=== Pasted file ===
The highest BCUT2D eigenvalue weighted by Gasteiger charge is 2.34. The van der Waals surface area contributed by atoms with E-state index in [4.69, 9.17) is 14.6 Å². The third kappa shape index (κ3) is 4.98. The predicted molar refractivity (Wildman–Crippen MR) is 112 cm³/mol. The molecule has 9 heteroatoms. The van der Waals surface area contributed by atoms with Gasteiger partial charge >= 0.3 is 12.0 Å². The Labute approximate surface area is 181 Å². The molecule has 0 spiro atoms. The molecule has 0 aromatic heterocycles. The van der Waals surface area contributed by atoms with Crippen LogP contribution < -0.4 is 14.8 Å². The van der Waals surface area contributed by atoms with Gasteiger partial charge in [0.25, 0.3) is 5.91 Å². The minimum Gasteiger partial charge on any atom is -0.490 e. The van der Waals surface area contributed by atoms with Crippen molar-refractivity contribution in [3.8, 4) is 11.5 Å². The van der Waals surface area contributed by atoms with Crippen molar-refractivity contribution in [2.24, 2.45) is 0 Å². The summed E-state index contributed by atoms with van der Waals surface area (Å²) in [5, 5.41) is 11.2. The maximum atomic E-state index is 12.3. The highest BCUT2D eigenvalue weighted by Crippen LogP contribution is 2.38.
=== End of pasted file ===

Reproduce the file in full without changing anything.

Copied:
The highest BCUT2D eigenvalue weighted by Gasteiger charge is 2.34. The van der Waals surface area contributed by atoms with E-state index in [4.69, 9.17) is 14.6 Å². The third kappa shape index (κ3) is 4.98. The predicted molar refractivity (Wildman–Crippen MR) is 112 cm³/mol. The molecule has 9 heteroatoms. The van der Waals surface area contributed by atoms with Gasteiger partial charge >= 0.3 is 12.0 Å². The Labute approximate surface area is 181 Å². The molecule has 0 spiro atoms. The molecule has 0 aromatic heterocycles. The van der Waals surface area contributed by atoms with Crippen LogP contribution < -0.4 is 14.8 Å². The van der Waals surface area contributed by atoms with Gasteiger partial charge in [0.25, 0.3) is 5.91 Å². The minimum Gasteiger partial charge on any atom is -0.490 e. The van der Waals surface area contributed by atoms with Crippen molar-refractivity contribution in [3.8, 4) is 11.5 Å². The van der Waals surface area contributed by atoms with Crippen molar-refractivity contribution in [2.24, 2.45) is 0 Å². The summed E-state index contributed by atoms with van der Waals surface area (Å²) in [5, 5.41) is 11.2. The maximum atomic E-state index is 12.3. The highest BCUT2D eigenvalue weighted by Crippen LogP contribution is 2.38.